23. *daha**

      I just bought one based on the seeing the cover in a photo on a cat-focused facebook group. The group is called Episcopal Cats With Problems and there is no religious test for entry (and the cats don’t need to have problems) but there are often religious-adjacent posts. Somebody posted a picture captioned (more or less) “My cat left a prawn on Trimble” and the picture was a stack of books with a shrimp on top of the top book. The title was irresistible. TEXTS OF TERROR: Literary-Feminist Readings of Biblical Narratives by Phyllis Trible. I found and bought a used copy at a local religious bookstore and will read at least some of it before wrapping it to give to my girlfriend.

    24. Puffle*

      I’ve picked up the Athelstan series by Paul Doherty again- I stopped reading them a while back, and it’s a pleasant surprise to see how much his writing has improved with the latest instalments. That’s not to say the earlier books were bad, just that his writing feels more polished now, and also the overarching series background plot has really picked up the pace so I’m excited to see where it’s going to go in the next books.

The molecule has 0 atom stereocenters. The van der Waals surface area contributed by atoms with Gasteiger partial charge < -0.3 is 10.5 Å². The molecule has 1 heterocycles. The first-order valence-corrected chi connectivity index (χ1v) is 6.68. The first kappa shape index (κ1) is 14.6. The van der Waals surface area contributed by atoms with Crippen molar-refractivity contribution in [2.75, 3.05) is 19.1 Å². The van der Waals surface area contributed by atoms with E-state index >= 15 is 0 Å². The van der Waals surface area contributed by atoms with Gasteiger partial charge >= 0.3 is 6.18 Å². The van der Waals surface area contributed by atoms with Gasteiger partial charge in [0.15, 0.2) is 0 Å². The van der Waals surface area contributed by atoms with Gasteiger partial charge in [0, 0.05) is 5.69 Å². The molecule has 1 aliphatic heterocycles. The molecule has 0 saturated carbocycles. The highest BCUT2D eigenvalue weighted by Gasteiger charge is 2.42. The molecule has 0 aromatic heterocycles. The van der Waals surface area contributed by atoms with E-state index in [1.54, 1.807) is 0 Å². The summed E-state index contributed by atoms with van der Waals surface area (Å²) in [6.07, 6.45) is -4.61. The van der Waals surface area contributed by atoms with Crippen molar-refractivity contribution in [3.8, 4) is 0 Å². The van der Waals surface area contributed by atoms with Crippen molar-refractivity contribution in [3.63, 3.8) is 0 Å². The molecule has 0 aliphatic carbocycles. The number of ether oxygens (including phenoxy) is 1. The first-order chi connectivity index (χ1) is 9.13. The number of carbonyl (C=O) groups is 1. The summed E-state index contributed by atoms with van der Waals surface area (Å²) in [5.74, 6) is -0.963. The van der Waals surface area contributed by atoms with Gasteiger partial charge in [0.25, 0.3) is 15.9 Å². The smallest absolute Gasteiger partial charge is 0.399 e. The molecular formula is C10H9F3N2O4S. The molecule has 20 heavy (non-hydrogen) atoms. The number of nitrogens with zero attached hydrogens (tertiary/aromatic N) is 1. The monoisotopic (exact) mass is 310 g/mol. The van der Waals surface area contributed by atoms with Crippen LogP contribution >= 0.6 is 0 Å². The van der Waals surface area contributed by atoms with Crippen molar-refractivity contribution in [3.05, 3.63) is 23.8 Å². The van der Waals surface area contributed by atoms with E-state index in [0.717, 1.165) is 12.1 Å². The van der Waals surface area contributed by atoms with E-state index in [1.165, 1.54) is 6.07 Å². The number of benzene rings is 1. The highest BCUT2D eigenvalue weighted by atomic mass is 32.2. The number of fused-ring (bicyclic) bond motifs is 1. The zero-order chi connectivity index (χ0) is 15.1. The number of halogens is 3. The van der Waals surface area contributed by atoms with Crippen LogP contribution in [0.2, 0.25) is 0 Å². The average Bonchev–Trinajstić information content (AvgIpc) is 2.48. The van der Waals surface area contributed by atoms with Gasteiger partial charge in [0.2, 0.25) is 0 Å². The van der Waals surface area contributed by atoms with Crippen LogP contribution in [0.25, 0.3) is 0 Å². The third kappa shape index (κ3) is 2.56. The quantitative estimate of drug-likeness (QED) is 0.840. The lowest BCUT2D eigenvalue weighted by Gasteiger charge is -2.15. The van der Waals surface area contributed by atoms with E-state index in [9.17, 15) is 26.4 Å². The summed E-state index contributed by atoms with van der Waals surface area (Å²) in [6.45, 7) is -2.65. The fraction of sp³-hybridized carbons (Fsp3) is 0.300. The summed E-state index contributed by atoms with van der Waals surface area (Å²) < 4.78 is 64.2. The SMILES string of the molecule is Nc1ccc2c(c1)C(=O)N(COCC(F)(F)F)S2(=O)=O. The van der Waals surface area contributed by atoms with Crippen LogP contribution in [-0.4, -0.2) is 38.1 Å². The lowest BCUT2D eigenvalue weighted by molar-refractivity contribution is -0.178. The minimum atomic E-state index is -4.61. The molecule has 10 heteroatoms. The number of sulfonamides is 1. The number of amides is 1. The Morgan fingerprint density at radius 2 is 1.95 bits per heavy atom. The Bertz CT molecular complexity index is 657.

25. Max Kitty*

      Last night, I read straight through Almost Human by Lee Berger with John Hawks, about hominin discoveries in South Africa. Someone on here recommended it a few weeks ago, and I found it very interesting!

  9. Hunnybee*

    Important question here: what tv series (or book) do you keep trying to watch but find yourself giving up after the first or second try (and in a few months try and fail again)?

    Bonus round: did you ever get past that roadblock and actually finish the whole thing?

    1. Anima*

      Made in Abyss. It’s an anime that should be absolutely up my alley, I like the art style, but it just doesn’t click with me. I don’t understand and have tried two times, I just have no interest in this specific anime.
      I am however a finisher, so I will finish all I start eventually! Currently watching in Seven Deadly Sins (also an anime) , which I dropped before c*** came. Now seems the time to watch a badly animated anime with good character development!

    2. Princess Deviant*

      Quite a few. Suits, Pulp Fiction (film rather than series), Wuthering Heights… they are a few that spring to mind!

      1. Cookie*

        Wuthering Heights was awful. Source: I’m an English major, read it once for school and once for book club.

        1. Jay*

          Also an English major. Managed to avoid it in school. Read it for book club a few years ago and HATED it.

          1. Grizabella the Glamour Cat*